By Tutu Wayne
ACCORDING to Zimbabwe Anthrax Control Guidelines in Humans and Animals 2nd Edition May 2012, anthrax is an acute infection caused by a soil-borne spore-forming bacterium called bacillus anthracis affecting both humans and animals.
It affects mainly herbivorous animals, both domestic and wild.
From 2000 to date, more than 2 500 cases of anthrax have been reported in Zimbabwe.
The spore of anthrax can survive in the environment for about 90 years.
It also survives for the said period in burial places of infected animals.
In dusty areas, the spore can be inhaled and infect the victim.
It must be noted that in 1975, Rhodesian forces, together with other influential Rhodesians, forced the Government to come up with punitive measures on anyone suspected to be partaking of terror activities against the minority regime.
The use of biochemical agents came as a new weapon to totally annihilate vanamukoma (freedom fighters) whose skills on the battlefield had vexed the Rhodesians.
The use of anthrax by the Rhodies was meant to create hatred and mistrust between locals and vanamukoma, who were blamed by the Rhodesian propaganda machine for ‘bringing anthrax from Mozambique’, when, in actual fact, Rhodesians sprayed anthrax to kill livestock which was used to feed freedom fighters by the villagers.
In 1978, Rhodesian security agents spread anthrax in areas like Gutu, Chirumanzu, Masvingo, Mberengwa and Chiredzi.
The idea was to kill all local herd and make sure that food supplies for vanamukoma were reduced to zero in most areas, thereby defeating the will to fight on the liberators side and also sapping the povo’s will to support the struggle.
Some locals were conditioned into believing that anthrax and other diseases were a result of infiltrating combatants from Mozambique.
From 1950 to around 1977, Rhodesia recorded 334 cases of anthrax. However, as the war of liberation intensified, the Rhodesians resorted to chemical and biological warfare.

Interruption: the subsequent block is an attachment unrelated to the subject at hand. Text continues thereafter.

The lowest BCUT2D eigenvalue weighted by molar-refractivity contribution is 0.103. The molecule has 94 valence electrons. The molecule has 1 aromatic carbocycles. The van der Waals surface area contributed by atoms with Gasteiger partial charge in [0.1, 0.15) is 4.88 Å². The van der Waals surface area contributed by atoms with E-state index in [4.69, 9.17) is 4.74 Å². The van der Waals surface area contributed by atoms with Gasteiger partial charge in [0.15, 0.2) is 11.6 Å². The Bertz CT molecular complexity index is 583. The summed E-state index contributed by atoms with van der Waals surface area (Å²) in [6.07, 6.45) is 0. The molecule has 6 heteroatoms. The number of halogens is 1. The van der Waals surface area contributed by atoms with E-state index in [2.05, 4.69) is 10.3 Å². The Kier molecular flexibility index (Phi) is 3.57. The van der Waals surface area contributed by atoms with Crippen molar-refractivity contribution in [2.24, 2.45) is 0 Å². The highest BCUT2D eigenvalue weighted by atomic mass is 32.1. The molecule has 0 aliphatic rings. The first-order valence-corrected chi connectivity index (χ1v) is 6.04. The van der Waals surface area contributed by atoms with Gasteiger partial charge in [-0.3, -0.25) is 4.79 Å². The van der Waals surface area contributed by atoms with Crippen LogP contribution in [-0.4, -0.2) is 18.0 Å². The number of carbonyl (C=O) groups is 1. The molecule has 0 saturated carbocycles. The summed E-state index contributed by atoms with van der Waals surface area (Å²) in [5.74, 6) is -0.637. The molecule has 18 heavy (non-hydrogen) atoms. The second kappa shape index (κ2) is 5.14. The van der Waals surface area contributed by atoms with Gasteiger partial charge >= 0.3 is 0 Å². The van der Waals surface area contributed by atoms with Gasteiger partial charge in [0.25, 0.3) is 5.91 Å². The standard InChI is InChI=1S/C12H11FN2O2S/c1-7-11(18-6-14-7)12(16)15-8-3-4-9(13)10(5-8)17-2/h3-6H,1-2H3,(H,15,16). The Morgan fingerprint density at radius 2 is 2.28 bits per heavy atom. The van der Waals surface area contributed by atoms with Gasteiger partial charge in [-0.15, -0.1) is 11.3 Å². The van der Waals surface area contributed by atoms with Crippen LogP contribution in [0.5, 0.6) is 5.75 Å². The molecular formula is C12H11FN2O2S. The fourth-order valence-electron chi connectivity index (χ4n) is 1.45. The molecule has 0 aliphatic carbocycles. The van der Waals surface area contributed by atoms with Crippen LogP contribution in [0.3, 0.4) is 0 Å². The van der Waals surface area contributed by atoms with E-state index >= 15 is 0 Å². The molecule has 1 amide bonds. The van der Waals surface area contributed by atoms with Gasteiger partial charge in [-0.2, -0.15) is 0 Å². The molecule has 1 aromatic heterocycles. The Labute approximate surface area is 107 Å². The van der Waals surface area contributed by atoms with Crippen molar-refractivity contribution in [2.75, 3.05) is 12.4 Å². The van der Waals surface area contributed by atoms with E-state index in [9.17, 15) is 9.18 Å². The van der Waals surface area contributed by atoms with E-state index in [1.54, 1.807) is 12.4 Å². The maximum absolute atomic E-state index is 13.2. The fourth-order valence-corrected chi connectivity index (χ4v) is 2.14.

Cases of anthrax rose sharply from 1977 to date.
For example, Honde Valley Mandeya Two Kraal had a very reasonable herd before 1977.
There was the introduction of protected villages, with Keep 7 in Mangwanda Village; Keep 6 in Mubare Village as well as Keep 5 at the present location of Muterere High School.
Mandeya Two Kraal now has less than 30 beasts when it has more than 30 000 households, but before the outbreak of anthrax, it had more than 150 000 beasts.
All was lost because Rhodesians sprayed anthrax in the area.
The distance between these protected villages was less than five kilometres .
Locals lost all their cattle to anthrax.
One such victim was a famous traditional healer, the late sekuru Philip Mangemba, who lost more than 100 beasts as a result of the anthrax outbreak.
Eric Tendewa Kadoko and fellow villagers also lost a lot of cattle to the disease.
In areas like Zindi, Chikomba, Sagambe, Ruda, Jombe and Ngarura, anthrax is still active and livestock is still being lost; it becomes worse after heavy rains.
Anthrax effects surged from 1978 to 1980.
The national herd was affected and to this day, every Zimbabwean still carries the heavy load of this Rhodesian infamy.
In 1978 to 1979, freedom fighters who drank contaminated water, ate infected meat, fruits or came into contact with an infected carcass presented the following clinical features or symptoms; loss of appetite, staggering and falling, general body weakness, tremor and convulsion, difficulty in breathing and bleeding from all orifices due to failure of blood clotting.
Vanamukoma also suffered from ‘cutaneous anthrax’, which normally affects the skin.
‘Gastro-intestinal anthrax’ affects the alimentary canal, causing the victim to have fever and nausea.
In the case of ‘meningeal anthrax’, the victim suffers from acute fever and becomes unconscious.
The aforementioned cases affected the course of the liberation struggle, but did not stop it.
The incubation period of anthrax ranges from a few hours to seven days, depending on virulence of the spores.
Some cases were immediate as spores administered to freedom fighters were hardened and very active soon after exposure.
The symptoms of a carcass that succumbed to anthrax are rapid decomposition of the carcass with an inflated abdomen, swelling of the neck and throat as well as oozing of dark blood from all natural openings.
Since all organs of an infected beast carry high doses of anthrax bacteria, even when dry, the bones and hide carry anthrax, non must be consumed or touched.
Milk from infected beasts must never be consumed.
Selous Scouts gave their ‘agents’ (sellouts) infected biltong and milk to give vanamukoma.
It must be noted that unsuspecting freedom fighters died in their numbers because of anthrax.
The armed struggle, however, did not stop as was expected by Rhodesians.
Vanamukoma ensured whoever brought them food or water had to taste or drink it first – a move that turned out to be convenient indeed.